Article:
God disciplines his children for the sake of their life, growth, and health: “God disciplines us for our good, that we may share in his holiness” (Heb. 12:10). Yes, it’s painful, but it pays off: “No discipline seems pleasant at the time, but painful. Later on, however, it produces a harvest of righteousness and peace for those who have been trained by it” (Heb. 12:11). A harvest of righteousness and peace! That’s a beautiful picture.
Church discipline ultimately leads to church growth, just as pruning a rose bush leads to more roses. Said another way, church discipline is one aspect of Christian discipleship. Notice that the words “disciple” and “discipline” are etymological cousins. Both words are taken from the realm of education, which involves teaching andcorrection. Not surprisingly, there’s a centuries-old practice of referring to “formative discipline” and “corrective discipline.”
My goal in this primer is to introduce the reader to the basics of corrective church discipline—the “what,” the “when,” the “how,” and a few more words on the “why.”
Read the whole article here (and note that the article is two pages).
That’s an important question. We’re called to do many things, but what is the one thing that informs and makes sense of every other thing we’re called to as Christians and as the church?
Yesterday, Kevin DeYoung posted an article written by Ryan Kelly about the word, “Missional.” In this post, Ryan follows up on his recent round table discussion with pastors Greg Gilbert and Kevin DeYoung on the subject of the mission of the church. Ryan argues for the centrality of gospel proclamation if all of the Church’s doing and helps clarify the relationship between showing mercy in tangible ways and sharing about Mercy in Jesus Christ, between offering help in this life and telling persons about the only Help for life eternal.
Ryan offers three suggestions to help inform the ongoing conversation concerning “the vocabulary and content of the church’s mission.” I’ll paste them here, along with highlights from each explanation. However, don’t waste your time reading it here – go to Kevin’s blog and read the entire article.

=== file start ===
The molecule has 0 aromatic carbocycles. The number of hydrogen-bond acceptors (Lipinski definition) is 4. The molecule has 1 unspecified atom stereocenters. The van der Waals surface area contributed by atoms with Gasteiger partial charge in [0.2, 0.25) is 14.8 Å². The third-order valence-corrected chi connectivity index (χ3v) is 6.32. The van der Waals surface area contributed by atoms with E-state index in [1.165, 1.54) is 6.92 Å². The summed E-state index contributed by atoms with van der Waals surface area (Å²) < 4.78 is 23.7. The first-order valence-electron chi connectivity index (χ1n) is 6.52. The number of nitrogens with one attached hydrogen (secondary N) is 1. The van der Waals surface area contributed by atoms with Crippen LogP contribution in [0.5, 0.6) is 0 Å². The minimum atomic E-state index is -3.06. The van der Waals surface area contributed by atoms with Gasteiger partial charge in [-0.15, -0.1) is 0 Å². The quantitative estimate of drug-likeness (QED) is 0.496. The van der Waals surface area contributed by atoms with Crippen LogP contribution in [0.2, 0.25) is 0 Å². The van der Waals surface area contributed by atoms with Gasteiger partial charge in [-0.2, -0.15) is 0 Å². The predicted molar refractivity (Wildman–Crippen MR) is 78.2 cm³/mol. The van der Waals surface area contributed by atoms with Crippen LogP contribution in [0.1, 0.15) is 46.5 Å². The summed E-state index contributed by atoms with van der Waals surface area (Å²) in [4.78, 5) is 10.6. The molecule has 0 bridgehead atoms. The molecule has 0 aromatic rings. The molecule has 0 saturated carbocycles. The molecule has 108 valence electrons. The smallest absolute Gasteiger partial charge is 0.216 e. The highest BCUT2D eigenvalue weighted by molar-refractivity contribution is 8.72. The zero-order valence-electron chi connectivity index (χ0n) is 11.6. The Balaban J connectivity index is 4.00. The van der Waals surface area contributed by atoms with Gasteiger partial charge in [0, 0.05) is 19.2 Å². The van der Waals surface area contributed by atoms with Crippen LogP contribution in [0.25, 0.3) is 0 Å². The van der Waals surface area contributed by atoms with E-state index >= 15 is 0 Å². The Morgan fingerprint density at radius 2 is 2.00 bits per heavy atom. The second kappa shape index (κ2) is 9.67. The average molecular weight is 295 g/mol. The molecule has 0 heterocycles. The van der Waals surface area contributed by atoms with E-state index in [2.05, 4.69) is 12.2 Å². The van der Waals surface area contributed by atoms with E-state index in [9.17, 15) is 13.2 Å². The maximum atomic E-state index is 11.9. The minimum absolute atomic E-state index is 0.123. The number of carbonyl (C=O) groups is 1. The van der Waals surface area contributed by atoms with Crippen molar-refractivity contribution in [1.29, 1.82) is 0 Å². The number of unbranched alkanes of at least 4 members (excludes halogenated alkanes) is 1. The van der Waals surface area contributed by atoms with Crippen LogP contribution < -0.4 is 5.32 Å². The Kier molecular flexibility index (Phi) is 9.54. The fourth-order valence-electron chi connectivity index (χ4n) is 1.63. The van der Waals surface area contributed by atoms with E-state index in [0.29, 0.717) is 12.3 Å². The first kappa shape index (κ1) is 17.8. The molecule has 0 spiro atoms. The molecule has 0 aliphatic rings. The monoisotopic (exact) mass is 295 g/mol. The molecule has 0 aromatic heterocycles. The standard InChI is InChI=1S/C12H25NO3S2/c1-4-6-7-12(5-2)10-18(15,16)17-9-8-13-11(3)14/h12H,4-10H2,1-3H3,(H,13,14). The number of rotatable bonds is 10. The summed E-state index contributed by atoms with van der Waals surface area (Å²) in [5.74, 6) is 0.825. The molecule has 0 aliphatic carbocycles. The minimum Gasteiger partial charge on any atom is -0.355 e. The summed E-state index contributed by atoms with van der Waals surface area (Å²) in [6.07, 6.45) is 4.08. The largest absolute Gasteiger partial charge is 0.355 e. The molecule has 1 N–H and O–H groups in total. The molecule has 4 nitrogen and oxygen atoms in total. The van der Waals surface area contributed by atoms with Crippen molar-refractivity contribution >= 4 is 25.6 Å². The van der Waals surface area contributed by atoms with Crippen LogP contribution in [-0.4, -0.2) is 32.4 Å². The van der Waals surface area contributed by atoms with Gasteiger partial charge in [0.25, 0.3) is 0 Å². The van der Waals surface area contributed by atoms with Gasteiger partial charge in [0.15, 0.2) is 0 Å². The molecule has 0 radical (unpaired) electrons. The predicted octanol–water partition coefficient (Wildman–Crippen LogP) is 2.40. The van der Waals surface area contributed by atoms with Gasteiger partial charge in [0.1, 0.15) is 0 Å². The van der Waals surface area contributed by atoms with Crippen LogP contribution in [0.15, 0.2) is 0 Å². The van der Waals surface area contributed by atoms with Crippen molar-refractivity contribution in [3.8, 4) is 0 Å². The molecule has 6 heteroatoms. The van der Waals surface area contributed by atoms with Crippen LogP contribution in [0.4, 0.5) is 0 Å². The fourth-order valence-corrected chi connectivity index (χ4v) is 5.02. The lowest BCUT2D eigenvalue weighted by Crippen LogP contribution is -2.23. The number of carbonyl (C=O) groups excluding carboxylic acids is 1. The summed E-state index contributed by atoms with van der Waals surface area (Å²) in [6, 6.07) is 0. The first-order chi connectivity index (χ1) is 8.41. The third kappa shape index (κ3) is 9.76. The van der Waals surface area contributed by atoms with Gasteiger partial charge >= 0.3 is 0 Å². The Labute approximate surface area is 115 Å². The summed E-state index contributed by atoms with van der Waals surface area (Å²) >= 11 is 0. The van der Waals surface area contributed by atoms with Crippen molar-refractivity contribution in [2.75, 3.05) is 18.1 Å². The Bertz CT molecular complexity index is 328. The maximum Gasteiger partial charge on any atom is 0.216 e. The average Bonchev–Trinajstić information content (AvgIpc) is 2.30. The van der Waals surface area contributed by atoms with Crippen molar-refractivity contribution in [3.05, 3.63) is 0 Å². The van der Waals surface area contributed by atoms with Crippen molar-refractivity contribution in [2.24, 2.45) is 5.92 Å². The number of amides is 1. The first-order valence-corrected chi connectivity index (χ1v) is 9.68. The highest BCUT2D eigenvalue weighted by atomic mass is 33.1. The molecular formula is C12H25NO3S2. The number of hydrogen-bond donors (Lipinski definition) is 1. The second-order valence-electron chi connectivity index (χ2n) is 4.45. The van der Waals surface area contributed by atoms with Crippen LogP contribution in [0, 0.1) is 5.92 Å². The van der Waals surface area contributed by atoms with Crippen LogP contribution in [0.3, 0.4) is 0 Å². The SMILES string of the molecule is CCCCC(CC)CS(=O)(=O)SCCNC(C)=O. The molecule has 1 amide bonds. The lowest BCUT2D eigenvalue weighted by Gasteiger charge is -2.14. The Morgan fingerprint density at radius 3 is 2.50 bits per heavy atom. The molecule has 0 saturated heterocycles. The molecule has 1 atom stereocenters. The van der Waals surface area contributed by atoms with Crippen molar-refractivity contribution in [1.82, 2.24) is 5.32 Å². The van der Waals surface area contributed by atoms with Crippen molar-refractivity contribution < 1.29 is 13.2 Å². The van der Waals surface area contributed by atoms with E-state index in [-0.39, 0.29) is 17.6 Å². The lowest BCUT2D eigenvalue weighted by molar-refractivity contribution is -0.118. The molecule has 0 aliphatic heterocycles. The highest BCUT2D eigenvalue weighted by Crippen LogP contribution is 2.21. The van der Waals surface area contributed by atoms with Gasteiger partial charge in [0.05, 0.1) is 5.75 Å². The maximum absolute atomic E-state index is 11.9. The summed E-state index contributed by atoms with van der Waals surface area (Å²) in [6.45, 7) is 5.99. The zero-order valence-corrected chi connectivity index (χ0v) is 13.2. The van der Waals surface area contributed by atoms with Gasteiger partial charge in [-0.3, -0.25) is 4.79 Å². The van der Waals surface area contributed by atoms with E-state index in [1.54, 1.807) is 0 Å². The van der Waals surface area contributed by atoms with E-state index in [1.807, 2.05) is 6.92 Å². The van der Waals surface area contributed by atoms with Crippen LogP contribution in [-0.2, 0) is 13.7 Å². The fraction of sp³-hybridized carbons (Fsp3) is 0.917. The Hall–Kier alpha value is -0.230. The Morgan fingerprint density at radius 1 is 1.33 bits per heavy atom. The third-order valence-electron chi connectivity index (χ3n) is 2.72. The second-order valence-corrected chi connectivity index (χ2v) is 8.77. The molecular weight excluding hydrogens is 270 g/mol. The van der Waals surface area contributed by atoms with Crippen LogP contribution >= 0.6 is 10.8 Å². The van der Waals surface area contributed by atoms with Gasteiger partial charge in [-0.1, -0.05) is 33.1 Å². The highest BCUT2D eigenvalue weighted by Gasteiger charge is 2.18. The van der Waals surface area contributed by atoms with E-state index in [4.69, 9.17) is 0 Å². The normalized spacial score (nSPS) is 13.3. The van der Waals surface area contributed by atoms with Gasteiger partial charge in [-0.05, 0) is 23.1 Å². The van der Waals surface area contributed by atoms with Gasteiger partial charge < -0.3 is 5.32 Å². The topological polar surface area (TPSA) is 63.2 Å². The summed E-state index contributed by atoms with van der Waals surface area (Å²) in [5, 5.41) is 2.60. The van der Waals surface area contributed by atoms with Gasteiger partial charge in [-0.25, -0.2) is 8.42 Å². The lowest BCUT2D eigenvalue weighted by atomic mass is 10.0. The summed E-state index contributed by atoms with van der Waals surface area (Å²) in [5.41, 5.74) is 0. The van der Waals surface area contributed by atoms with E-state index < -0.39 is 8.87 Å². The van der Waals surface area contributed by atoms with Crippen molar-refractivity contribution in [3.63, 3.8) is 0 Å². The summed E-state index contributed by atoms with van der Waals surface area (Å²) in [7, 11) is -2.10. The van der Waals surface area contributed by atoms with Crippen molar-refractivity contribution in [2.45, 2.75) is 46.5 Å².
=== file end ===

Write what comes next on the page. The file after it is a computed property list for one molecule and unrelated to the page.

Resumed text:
1) Insisting on a definition of missional or asking for specifics of one’s view of the mission is not curmudgeon fundamentalism—it’s still needed.
…There are a few take-aways here. 1) Those skeptical of the term missional should give the benefit of doubt about another’s definition until there’s reason to be concerned. The term itself has no necessary bearing on gospel fidelity. 2) Conversely, those who identify themselves with the term missional should be gracious and eager to clarify when another asks him what that word means. I’ve seen too many young pastors get bent out of shape simply for being asked what missional means to them. That’s silly. 3) We should all strive to avoid repetitive empty vocabulary, and instead make pains to be clear about what we think the church should be doing. Again, this is a good discussion if we navigate it openly and graciously.
2) Especially we younger evangelicals have to give a more sober and careful hearing to our fathers in ministry when they warn us with historical examples of when the church’s deeds eclipsed, or became, her gospel.